The Syrian peace talks in Geneva are winding down as delegates from the warring sides shared a rare moment of silence to pay homage to the victims of the conflict on the penultimate day of the conference.
The final day of the international conference is likely to be wrapped up with ceremonial events and no breakthrough is expected.
The week-long conference, backed by the UN, was the first occasion when representatives of Syrian President Bashar al-Assad and his opponents came face to face across the table since the conflict broke out in March 2011.
Although the conference has not yielded anything dramatic, diplomats are hopeful that this will pave the way for further talks.
"I hope that in the next session, when we come back, we will be able to have a more structured discussion," said UN special envoy and international mediator Lakhdar Brahimi.
"There is of course agreement that terrorism ... is a very serious problem inside Syria, but there's no agreement on how to deal with it. This is really the beginning of our process," the veteran Algerian diplomat told reporters.
He insisted that he was "very, very disappointed" that the deal over the UN aid convoys waiting outside the war-torn city of Homs could not be implemented. The rebel-held central Syrian city is one of the key battlegrounds in the crisis and it is believed civilians are starving there.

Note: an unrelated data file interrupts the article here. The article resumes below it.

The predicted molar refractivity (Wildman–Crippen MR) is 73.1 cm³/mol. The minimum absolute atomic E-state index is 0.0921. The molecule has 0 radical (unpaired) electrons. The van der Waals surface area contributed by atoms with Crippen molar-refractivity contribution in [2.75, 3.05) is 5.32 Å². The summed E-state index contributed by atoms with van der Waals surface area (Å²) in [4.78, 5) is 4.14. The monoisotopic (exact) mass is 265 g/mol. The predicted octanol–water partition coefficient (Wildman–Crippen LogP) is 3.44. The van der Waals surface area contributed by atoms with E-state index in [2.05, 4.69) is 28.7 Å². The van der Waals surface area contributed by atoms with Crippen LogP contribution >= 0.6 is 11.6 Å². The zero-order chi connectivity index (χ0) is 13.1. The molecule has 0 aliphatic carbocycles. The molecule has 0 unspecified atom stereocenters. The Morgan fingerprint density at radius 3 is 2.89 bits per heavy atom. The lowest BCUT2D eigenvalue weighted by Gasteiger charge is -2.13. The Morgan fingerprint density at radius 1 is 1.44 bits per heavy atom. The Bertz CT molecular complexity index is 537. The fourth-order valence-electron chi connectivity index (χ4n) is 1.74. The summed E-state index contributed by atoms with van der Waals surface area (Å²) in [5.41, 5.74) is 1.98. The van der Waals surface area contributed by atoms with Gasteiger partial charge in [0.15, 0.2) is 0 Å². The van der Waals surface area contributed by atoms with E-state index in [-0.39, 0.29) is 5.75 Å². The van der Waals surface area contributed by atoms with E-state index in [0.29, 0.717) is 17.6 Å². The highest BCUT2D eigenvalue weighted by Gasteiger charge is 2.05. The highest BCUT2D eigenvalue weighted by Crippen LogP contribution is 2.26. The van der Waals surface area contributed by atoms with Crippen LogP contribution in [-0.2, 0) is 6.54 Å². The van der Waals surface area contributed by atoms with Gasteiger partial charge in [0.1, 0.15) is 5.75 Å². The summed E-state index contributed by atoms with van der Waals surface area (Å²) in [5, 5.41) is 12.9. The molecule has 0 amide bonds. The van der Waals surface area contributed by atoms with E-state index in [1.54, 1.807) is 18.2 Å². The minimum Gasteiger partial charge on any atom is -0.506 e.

The diplomats are hoping to the keep the options of holding further talks alive so that the opposing sides can be brought together for negotiations.
As a gesture towards that, the sixth day of the talks began on a relatively positive note with both sides observing a moment of silence together for the 130,000 people killed and for the exodus of millions of others.
However, immediately after this, the delegates got back to their hardline positions.
"We presented a proposal that the two sides might agree on the importance of combating violence and terrorism. The other side rejected it because they are involved in the issue of terrorism," said Syria's Deputy Foreign Minister Faisal Mekdad.
The anti-Assad opposition rejected the proposal calling it "one-sided and unacceptable".